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A Comparison of Dressing Techniques for Presurgical Closure of Myelomeningocele in the Neonate

Cartwright, Cathy C.; Igbaseimokumo, Usiakimi; Olsen, Steven

Journal of Neuroscience Nursing: October 2019 - Volume 51 - Issue 5 - p 217–220
doi: 10.1097/JNN.0000000000000461

ABSTRACT BACKGROUND: Myelomeningoceles are routinely closed surgically within 24 to 48 hours after birth; the defect and exposed placode must be protected from further damage from excoriation and contamination until surgery. PURPOSE: Two methods to keep the defect moist and clean are used at our large Midwestern children's hospital: the occlusive and the drip. There was no agreement between the neonatal and neurosurgical teams as to which technique was superior, hence the need for a formal evaluation. METHODS: A prospective, randomized trial was conducted to compare the ease of nursing care, cost of supplies, neonatal temperature, and moisture of the placode at the time of closure in neonates with a myelomeningocele. RESULTS: Nurses categorized the occlusive group as easy care (100%) compared with 60% for the drip group, although the difference was not statistically significant (P = .18). The mean temperatures of the 2 groups before surgery were identical (36.9°C) in both groups. The cost of the drip was 6 times higher than that of the occlusive technique. The placode was assessed as moist in all 13 cases (100%). CONCLUSION: The occlusive technique was easier to care for by all the nurses and was 6 times more cost effective. Both methods kept the placode moist and did not affect the temperature of the baby.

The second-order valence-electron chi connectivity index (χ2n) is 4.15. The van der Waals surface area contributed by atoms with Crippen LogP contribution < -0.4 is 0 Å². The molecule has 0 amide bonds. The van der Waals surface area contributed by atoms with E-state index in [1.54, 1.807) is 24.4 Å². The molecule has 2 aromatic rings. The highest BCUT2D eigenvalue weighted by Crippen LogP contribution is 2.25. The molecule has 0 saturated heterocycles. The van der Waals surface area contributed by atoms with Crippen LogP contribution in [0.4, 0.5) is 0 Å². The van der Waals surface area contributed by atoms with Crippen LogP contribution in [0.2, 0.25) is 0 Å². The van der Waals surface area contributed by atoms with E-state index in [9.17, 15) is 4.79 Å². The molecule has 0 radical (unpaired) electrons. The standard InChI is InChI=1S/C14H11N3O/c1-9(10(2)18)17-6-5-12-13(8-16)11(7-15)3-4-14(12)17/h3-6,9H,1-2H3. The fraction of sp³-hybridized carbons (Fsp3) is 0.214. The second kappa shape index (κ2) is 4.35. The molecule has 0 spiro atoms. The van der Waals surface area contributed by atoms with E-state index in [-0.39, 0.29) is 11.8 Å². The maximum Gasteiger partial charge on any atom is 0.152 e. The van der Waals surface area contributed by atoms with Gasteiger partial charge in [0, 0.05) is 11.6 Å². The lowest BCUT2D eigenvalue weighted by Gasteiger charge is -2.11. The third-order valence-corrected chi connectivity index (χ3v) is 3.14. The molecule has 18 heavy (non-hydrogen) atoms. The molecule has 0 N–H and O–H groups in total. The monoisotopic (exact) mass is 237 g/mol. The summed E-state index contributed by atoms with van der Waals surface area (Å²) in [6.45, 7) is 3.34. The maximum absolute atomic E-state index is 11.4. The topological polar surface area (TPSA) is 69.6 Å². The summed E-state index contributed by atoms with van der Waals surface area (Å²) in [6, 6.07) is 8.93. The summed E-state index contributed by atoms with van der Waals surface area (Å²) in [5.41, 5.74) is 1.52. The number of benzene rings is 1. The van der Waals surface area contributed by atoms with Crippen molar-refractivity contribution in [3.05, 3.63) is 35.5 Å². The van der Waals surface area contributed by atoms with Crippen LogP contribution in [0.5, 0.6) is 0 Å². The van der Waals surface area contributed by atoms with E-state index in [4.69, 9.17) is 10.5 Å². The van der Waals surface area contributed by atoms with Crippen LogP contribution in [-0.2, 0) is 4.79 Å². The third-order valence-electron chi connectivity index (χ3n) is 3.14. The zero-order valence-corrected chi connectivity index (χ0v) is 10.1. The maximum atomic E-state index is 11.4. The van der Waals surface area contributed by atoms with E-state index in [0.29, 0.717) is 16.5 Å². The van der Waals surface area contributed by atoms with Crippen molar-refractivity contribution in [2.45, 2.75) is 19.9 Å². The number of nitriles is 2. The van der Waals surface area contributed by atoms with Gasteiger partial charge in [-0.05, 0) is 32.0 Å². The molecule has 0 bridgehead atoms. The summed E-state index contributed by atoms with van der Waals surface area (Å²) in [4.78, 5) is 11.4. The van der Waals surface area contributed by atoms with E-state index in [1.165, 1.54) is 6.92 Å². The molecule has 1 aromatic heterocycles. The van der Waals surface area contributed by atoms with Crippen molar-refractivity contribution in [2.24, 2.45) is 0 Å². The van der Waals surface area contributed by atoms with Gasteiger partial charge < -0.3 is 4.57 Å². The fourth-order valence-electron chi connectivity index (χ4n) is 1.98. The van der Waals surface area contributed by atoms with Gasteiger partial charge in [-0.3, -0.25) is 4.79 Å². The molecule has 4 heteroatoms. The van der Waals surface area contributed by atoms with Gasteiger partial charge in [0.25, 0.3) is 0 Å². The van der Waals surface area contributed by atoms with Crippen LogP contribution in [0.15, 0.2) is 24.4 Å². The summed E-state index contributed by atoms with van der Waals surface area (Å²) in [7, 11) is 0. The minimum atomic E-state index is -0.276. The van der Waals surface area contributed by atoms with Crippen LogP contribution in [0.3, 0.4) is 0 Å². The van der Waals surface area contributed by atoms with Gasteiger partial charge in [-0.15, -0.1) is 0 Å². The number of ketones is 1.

Usiakimi Igbaseimokumo, MBBS, FRCS(SN), FRCSC, FAANS, FACS, MD(Leeds), Texas Tech University Health Sciences Center, Lubbock, TX.

Steven, Olsen, MD, University of Missouri-Kansas City School of Medicine, Kansas City, MO.

Questions or comments about this article may be directed to Cathy C. Cartwright, MSN RN-BC PCNS FAAN, at She is Director of Advanced Practice Professional Development, Children's Mercy Kansas City, Kansas City, MO.

The authors declare no conflicts of interest.

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Online date: August 30, 2019

© 2019 American Association of Neuroscience Nurses